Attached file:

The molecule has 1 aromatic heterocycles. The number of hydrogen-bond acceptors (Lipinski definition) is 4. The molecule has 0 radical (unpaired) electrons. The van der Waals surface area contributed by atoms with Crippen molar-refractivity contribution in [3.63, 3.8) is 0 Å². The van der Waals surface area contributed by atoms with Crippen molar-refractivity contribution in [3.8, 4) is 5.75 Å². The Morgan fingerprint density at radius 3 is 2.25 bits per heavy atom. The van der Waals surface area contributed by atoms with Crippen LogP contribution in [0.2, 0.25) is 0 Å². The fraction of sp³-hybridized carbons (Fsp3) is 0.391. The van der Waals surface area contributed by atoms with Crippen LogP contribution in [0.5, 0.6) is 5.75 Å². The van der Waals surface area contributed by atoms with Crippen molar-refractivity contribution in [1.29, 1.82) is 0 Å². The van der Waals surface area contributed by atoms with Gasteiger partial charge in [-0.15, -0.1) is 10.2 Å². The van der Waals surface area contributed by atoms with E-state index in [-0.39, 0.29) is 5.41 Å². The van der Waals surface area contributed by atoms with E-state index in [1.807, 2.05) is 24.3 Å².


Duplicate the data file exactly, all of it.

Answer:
The molecule has 1 aromatic heterocycles. The number of hydrogen-bond acceptors (Lipinski definition) is 4. The molecule has 0 radical (unpaired) electrons. The van der Waals surface area contributed by atoms with Crippen molar-refractivity contribution in [3.63, 3.8) is 0 Å². The van der Waals surface area contributed by atoms with Crippen molar-refractivity contribution in [3.8, 4) is 5.75 Å². The Morgan fingerprint density at radius 3 is 2.25 bits per heavy atom. The van der Waals surface area contributed by atoms with Crippen LogP contribution in [0.2, 0.25) is 0 Å². The fraction of sp³-hybridized carbons (Fsp3) is 0.391. The van der Waals surface area contributed by atoms with Crippen LogP contribution in [0.5, 0.6) is 5.75 Å². The van der Waals surface area contributed by atoms with Crippen molar-refractivity contribution in [1.29, 1.82) is 0 Å². The van der Waals surface area contributed by atoms with Gasteiger partial charge in [-0.15, -0.1) is 10.2 Å². The van der Waals surface area contributed by atoms with E-state index in [-0.39, 0.29) is 5.41 Å². The van der Waals surface area contributed by atoms with E-state index in [1.807, 2.05) is 24.3 Å².